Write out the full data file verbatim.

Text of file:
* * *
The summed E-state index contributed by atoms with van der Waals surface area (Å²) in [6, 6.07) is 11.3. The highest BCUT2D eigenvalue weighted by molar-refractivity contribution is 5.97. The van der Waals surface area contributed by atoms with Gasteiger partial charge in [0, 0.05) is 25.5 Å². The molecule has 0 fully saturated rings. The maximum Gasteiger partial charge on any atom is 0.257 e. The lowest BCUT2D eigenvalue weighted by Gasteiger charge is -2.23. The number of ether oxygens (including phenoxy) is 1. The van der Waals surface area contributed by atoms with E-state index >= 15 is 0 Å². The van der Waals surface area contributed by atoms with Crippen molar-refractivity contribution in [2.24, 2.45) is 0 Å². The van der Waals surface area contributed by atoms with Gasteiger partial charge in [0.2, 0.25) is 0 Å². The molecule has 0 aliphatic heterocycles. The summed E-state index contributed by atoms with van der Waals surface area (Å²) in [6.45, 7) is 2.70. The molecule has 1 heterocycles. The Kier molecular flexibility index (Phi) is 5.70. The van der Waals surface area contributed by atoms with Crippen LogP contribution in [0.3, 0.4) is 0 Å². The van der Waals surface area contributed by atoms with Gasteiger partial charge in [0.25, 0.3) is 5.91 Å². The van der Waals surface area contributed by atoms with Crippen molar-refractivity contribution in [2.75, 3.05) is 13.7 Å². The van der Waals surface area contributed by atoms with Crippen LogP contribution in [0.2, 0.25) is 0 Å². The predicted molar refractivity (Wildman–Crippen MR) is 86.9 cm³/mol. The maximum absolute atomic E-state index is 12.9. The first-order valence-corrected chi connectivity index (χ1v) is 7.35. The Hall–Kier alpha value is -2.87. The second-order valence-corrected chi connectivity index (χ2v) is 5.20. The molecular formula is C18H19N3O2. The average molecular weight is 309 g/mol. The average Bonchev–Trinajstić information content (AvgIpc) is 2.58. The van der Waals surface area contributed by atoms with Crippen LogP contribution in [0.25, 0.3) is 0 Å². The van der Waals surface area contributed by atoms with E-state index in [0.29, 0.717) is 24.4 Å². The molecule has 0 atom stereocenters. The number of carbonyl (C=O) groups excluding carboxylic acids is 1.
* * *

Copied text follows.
The summed E-state index contributed by atoms with van der Waals surface area (Å²) in [6, 6.07) is 11.3. The highest BCUT2D eigenvalue weighted by molar-refractivity contribution is 5.97. The van der Waals surface area contributed by atoms with Gasteiger partial charge in [0, 0.05) is 25.5 Å². The molecule has 0 fully saturated rings. The maximum Gasteiger partial charge on any atom is 0.257 e. The lowest BCUT2D eigenvalue weighted by Gasteiger charge is -2.23. The number of ether oxygens (including phenoxy) is 1. The van der Waals surface area contributed by atoms with E-state index >= 15 is 0 Å². The van der Waals surface area contributed by atoms with Crippen molar-refractivity contribution in [2.24, 2.45) is 0 Å². The van der Waals surface area contributed by atoms with Gasteiger partial charge in [0.2, 0.25) is 0 Å². The molecule has 0 aliphatic heterocycles. The summed E-state index contributed by atoms with van der Waals surface area (Å²) in [6.45, 7) is 2.70. The molecule has 1 heterocycles. The Kier molecular flexibility index (Phi) is 5.70. The van der Waals surface area contributed by atoms with Crippen LogP contribution in [0.3, 0.4) is 0 Å². The van der Waals surface area contributed by atoms with Gasteiger partial charge in [0.25, 0.3) is 5.91 Å². The van der Waals surface area contributed by atoms with Crippen molar-refractivity contribution in [2.75, 3.05) is 13.7 Å². The van der Waals surface area contributed by atoms with Crippen LogP contribution in [0.2, 0.25) is 0 Å². The predicted molar refractivity (Wildman–Crippen MR) is 86.9 cm³/mol. The maximum absolute atomic E-state index is 12.9. The first-order valence-corrected chi connectivity index (χ1v) is 7.35. The Hall–Kier alpha value is -2.87. The second-order valence-corrected chi connectivity index (χ2v) is 5.20. The molecular formula is C18H19N3O2. The average molecular weight is 309 g/mol. The average Bonchev–Trinajstić information content (AvgIpc) is 2.58. The van der Waals surface area contributed by atoms with Crippen LogP contribution in [0.25, 0.3) is 0 Å². The van der Waals surface area contributed by atoms with E-state index in [0.29, 0.717) is 24.4 Å². The molecule has 0 atom stereocenters. The number of carbonyl (C=O) groups excluding carboxylic acids is 1.